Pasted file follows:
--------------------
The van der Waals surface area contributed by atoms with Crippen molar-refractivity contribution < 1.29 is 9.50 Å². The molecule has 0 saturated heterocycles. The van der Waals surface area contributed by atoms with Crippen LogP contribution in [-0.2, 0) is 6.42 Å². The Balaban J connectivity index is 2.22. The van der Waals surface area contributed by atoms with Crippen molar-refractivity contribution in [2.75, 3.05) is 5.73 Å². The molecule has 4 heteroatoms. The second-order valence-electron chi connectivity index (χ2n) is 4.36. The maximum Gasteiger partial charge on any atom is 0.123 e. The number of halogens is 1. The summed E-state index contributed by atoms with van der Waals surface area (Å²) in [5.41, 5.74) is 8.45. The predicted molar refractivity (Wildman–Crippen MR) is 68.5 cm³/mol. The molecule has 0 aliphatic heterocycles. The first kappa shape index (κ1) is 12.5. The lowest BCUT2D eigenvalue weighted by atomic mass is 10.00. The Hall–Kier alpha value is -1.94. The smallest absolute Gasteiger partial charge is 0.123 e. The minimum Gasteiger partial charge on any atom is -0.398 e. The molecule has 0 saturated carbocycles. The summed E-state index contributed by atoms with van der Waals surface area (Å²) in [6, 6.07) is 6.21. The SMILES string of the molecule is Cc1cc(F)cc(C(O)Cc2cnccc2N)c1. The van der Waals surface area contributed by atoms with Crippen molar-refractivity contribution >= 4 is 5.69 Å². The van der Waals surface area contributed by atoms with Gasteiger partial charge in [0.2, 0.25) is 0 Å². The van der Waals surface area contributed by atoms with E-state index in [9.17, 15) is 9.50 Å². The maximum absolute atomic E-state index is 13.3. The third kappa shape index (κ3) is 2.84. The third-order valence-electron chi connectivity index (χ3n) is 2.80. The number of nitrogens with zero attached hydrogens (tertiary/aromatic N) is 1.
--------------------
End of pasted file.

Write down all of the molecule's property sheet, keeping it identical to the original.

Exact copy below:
The van der Waals surface area contributed by atoms with Crippen molar-refractivity contribution < 1.29 is 9.50 Å². The molecule has 0 saturated heterocycles. The van der Waals surface area contributed by atoms with Crippen LogP contribution in [-0.2, 0) is 6.42 Å². The Balaban J connectivity index is 2.22. The van der Waals surface area contributed by atoms with Crippen molar-refractivity contribution in [2.75, 3.05) is 5.73 Å². The molecule has 4 heteroatoms. The second-order valence-electron chi connectivity index (χ2n) is 4.36. The maximum Gasteiger partial charge on any atom is 0.123 e. The number of halogens is 1. The summed E-state index contributed by atoms with van der Waals surface area (Å²) in [5.41, 5.74) is 8.45. The predicted molar refractivity (Wildman–Crippen MR) is 68.5 cm³/mol. The molecule has 0 aliphatic heterocycles. The first kappa shape index (κ1) is 12.5. The lowest BCUT2D eigenvalue weighted by atomic mass is 10.00. The Hall–Kier alpha value is -1.94. The smallest absolute Gasteiger partial charge is 0.123 e. The minimum Gasteiger partial charge on any atom is -0.398 e. The molecule has 0 saturated carbocycles. The summed E-state index contributed by atoms with van der Waals surface area (Å²) in [6, 6.07) is 6.21. The SMILES string of the molecule is Cc1cc(F)cc(C(O)Cc2cnccc2N)c1. The van der Waals surface area contributed by atoms with Crippen molar-refractivity contribution >= 4 is 5.69 Å². The van der Waals surface area contributed by atoms with Gasteiger partial charge in [0.2, 0.25) is 0 Å². The van der Waals surface area contributed by atoms with E-state index in [9.17, 15) is 9.50 Å². The maximum absolute atomic E-state index is 13.3. The third kappa shape index (κ3) is 2.84. The third-order valence-electron chi connectivity index (χ3n) is 2.80. The number of nitrogens with zero attached hydrogens (tertiary/aromatic N) is 1.